Chapter

<i>Smells</i> The Stench of Slavery and Sentiment

Julia A. Stern

in Mary Chesnut's Civil War Epic

Published by University of Chicago Press

Published in print January 2010 | ISBN: 9780226773285
Published online February 2013 | e-ISBN: 9780226773315 | DOI: http://dx.doi.org/10.7208/chicago/9780226773315.003.0006
Smells The Stench of Slavery and Sentiment

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This chapter on Mary Chesnut's scrutiny of slavery, sentiment, and Stowe first explores details of Uncle Tom's Cabin itself as they resonate in Chesnut's 1880s narrative. Particular characters—Tom, Eva, Topsy, and Legree—captivated and also inflamed the writer and her peers, particularly proslavery women such as Louisa McCord, who reviewed the novel in January 1853. Chesnut's own thesis was that Stowe knew nothing of slavery, plantation life, or “Negro” culture under bondage in America. Accordingly, her central grievance was offered on the grounds of Stowe's cultural ignorance. After exploring Chesnut's “magnificent obsession” with Uncle Tom's Cabin, the chapter turns to the remarkable ways in which Chesnut inadvertently and unconsciously identified her mother-in-law, the profoundly Christian, charitable, and voraciously bookish Mary Cox Chesnut, with Stowe's heroine, little Eva. Finally, the chapter looks at her reminiscence about being invited, along with twelve other young ladies, to serenade president-elect George Washington at Trenton en route to New York for his inauguration in 1789.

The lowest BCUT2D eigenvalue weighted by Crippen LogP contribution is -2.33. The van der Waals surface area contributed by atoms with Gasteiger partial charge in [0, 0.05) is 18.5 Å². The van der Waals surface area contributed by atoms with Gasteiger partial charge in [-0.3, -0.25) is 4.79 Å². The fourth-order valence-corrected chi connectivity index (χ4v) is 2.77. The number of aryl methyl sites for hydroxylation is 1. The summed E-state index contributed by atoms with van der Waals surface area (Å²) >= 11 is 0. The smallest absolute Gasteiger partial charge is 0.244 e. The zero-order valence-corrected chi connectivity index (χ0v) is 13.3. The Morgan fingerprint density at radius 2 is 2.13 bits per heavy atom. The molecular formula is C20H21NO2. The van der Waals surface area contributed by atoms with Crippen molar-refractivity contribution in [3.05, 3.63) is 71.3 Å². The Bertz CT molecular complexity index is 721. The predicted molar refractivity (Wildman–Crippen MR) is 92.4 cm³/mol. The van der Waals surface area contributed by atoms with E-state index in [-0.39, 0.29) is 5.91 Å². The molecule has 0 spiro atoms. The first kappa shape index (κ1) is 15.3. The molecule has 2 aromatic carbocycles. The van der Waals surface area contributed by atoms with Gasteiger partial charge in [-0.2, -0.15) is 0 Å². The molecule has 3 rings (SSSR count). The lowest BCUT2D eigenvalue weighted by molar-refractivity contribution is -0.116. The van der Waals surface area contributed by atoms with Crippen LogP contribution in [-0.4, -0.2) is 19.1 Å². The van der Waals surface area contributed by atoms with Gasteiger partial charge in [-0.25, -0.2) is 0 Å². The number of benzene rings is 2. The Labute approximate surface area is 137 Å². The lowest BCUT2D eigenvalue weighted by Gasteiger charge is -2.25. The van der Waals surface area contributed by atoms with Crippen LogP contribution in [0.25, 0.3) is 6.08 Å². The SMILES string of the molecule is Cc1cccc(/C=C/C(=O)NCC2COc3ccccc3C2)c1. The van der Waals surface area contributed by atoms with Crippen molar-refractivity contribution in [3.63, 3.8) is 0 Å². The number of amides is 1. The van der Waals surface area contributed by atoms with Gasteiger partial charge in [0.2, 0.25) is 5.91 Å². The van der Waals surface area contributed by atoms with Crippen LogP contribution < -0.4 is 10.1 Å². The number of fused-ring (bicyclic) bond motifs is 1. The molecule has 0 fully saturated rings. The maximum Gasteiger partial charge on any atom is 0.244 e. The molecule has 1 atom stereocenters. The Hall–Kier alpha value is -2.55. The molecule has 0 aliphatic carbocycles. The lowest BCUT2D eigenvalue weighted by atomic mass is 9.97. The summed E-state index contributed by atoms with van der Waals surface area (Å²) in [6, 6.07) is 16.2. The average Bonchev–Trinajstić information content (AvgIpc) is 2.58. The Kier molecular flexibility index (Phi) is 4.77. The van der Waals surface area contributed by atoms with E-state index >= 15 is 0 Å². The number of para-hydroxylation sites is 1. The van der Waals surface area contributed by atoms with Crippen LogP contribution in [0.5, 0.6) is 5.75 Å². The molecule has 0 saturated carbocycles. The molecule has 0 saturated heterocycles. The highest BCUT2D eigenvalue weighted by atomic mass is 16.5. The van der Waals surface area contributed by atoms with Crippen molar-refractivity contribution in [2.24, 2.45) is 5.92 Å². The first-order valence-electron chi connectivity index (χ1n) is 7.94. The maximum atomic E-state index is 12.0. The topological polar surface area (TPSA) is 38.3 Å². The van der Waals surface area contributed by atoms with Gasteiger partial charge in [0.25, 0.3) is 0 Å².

Keywords: slavery; Mary Chesnut; Uncle Tom's Cabin; Mary Cox Chesnut; sentiment; Stowe

Chapter.  14239 words.  Illustrated.

Subjects: Literary Studies (19th Century)

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